The status of employees in the financial services industry has been the subject of numerous lawsuits and controversies.  The “new” FLSA regulations (from 2004) even postulate that a financial services employee can fit the administrative exemption, if their main job duty is not the selling of financial products.  Then, in March 2010, the US Department of Labor issued a “white paper” in which it went into great detail, explaining the (frankly) limited circumstances under which financial services employees (e.g. Loan Officers) could be exempt.

The Mortgage Bankers Association (MBA) has now taken this initiative to task, claiming that a lower court decision affirming the white paper should be overturned.  The case is entitled Mortgage Bankers Association v. Solis and is before the Court of Appeals for the District of Columbia Circuit. The Association argues that the agency violated the Administrative Procedure Act and a long line of cases holding that the DOL (as well as any other agencies) must go through the usual process of notice-and-comment rulemaking when the agency intends to “clarify” or “interpret” a regulation.

The MBA claims that the 2010 interpretation conflicts with the holding (by the DC Circuit) in Paralyzed Veterans of America v. D.C. Arena LP.  In that case, the Court ruled that “once an agency gives its regulation an interpretation, it can only change that interpretation as it would formally modify the regulation itself: through the process of notice and comment rulemaking.”  The organization contends that the “DOL issued the March 2010 [Administrator’s interpretation] without any prior public notice of its intent to reverse its definitive interpretation of the FLSA without providing any prior opportunity for MBA or other interested parties to comment on the new interpretation; without conducting, or offering to conduct, any prior public hearings; and without providing MBA’s members any time to alter its established pay systems.”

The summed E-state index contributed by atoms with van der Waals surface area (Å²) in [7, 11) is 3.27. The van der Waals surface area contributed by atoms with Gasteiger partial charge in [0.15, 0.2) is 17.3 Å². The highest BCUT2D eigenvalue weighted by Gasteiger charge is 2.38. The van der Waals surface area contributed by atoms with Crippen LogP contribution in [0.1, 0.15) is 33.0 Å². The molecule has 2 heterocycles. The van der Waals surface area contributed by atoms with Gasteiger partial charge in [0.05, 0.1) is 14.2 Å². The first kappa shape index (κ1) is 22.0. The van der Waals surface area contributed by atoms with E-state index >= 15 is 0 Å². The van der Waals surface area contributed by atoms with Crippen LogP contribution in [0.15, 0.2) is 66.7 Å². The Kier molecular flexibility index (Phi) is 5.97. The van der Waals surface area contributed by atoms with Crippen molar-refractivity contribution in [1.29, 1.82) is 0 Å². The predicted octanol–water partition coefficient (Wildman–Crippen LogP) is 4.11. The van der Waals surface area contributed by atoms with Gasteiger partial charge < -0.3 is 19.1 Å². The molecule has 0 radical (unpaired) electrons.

The new interpretation triggered a number of class action lawsuits alleging misclassification and claiming overtime.  The MBA suit, filed in January 2011, contended that the 2010 interpretation illegally reversed the DOL’s earlier interpretation, but it deprived interested parties the right/ability to comment.  That violated the Administrative Procedure Act.  The district court judge, however, granted summary judgment to the DOL, finding that the 2010 interpretation was not inconsistent with 2004 regulations and was not arbitrary, capricious or an abuse of discretion.

I was not a big fan of the 2010 Interpretation.  I have always believed that many finance employees, including Loan Officers, are in fact exempt under the administrative exemption because they analyze and evaluate their clients’ financial needs and goals, which then (inevitably) leads to the recommendation and sale of certain financial products.  I don’t believe the “mere” fact that a sale ultimately results negates all of the administratively exempt analysis that has preceded it.  I also agree that the DOL overreached on this endeavor and exceeded its authority.

Let’s start the New Year off right!